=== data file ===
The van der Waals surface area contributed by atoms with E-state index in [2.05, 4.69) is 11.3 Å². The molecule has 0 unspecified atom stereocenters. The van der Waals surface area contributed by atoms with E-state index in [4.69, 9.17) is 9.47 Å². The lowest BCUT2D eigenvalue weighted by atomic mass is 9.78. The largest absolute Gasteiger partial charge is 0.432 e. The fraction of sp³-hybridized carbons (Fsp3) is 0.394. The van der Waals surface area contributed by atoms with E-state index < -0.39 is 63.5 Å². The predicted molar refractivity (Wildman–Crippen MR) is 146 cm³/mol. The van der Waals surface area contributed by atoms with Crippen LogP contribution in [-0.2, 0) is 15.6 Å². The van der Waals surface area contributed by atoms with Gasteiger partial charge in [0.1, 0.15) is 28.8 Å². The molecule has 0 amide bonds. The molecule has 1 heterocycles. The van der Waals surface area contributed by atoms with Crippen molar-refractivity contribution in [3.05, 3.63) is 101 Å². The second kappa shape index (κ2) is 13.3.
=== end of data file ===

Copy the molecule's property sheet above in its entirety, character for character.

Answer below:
The van der Waals surface area contributed by atoms with E-state index in [2.05, 4.69) is 11.3 Å². The molecule has 0 unspecified atom stereocenters. The van der Waals surface area contributed by atoms with E-state index in [4.69, 9.17) is 9.47 Å². The lowest BCUT2D eigenvalue weighted by atomic mass is 9.78. The largest absolute Gasteiger partial charge is 0.432 e. The fraction of sp³-hybridized carbons (Fsp3) is 0.394. The van der Waals surface area contributed by atoms with E-state index < -0.39 is 63.5 Å². The predicted molar refractivity (Wildman–Crippen MR) is 146 cm³/mol. The van der Waals surface area contributed by atoms with Crippen LogP contribution in [-0.2, 0) is 15.6 Å². The van der Waals surface area contributed by atoms with Gasteiger partial charge in [0.1, 0.15) is 28.8 Å². The molecule has 0 amide bonds. The molecule has 1 heterocycles. The van der Waals surface area contributed by atoms with Crippen molar-refractivity contribution in [3.05, 3.63) is 101 Å². The second kappa shape index (κ2) is 13.3.